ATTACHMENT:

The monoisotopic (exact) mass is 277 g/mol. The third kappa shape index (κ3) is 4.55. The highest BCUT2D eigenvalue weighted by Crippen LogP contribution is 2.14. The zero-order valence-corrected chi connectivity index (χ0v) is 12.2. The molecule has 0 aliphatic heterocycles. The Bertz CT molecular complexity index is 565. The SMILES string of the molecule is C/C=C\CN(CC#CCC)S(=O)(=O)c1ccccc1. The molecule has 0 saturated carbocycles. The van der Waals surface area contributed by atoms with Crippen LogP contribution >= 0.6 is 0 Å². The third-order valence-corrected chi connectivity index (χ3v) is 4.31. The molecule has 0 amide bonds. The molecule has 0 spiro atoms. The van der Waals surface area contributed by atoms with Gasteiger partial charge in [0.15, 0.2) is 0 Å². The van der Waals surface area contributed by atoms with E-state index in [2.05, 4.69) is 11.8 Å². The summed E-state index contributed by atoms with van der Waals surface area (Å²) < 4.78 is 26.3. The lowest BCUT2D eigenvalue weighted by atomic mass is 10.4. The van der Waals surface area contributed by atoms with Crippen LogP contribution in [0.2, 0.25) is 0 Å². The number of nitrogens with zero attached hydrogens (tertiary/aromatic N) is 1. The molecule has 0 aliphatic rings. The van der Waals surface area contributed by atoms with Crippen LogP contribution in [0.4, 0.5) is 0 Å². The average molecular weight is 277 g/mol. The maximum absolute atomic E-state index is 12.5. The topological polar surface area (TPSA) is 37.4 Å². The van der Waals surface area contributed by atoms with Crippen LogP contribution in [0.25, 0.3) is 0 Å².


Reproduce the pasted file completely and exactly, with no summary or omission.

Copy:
The monoisotopic (exact) mass is 277 g/mol. The third kappa shape index (κ3) is 4.55. The highest BCUT2D eigenvalue weighted by Crippen LogP contribution is 2.14. The zero-order valence-corrected chi connectivity index (χ0v) is 12.2. The molecule has 0 aliphatic heterocycles. The Bertz CT molecular complexity index is 565. The SMILES string of the molecule is C/C=C\CN(CC#CCC)S(=O)(=O)c1ccccc1. The molecule has 0 saturated carbocycles. The van der Waals surface area contributed by atoms with Crippen LogP contribution >= 0.6 is 0 Å². The third-order valence-corrected chi connectivity index (χ3v) is 4.31. The molecule has 0 amide bonds. The molecule has 0 spiro atoms. The van der Waals surface area contributed by atoms with Gasteiger partial charge in [0.15, 0.2) is 0 Å². The van der Waals surface area contributed by atoms with E-state index in [2.05, 4.69) is 11.8 Å². The summed E-state index contributed by atoms with van der Waals surface area (Å²) < 4.78 is 26.3. The lowest BCUT2D eigenvalue weighted by atomic mass is 10.4. The van der Waals surface area contributed by atoms with Crippen LogP contribution in [0.2, 0.25) is 0 Å². The number of nitrogens with zero attached hydrogens (tertiary/aromatic N) is 1. The molecule has 0 aliphatic rings. The van der Waals surface area contributed by atoms with Crippen LogP contribution in [0.4, 0.5) is 0 Å². The average molecular weight is 277 g/mol. The maximum absolute atomic E-state index is 12.5. The topological polar surface area (TPSA) is 37.4 Å². The van der Waals surface area contributed by atoms with Crippen LogP contribution in [0.25, 0.3) is 0 Å².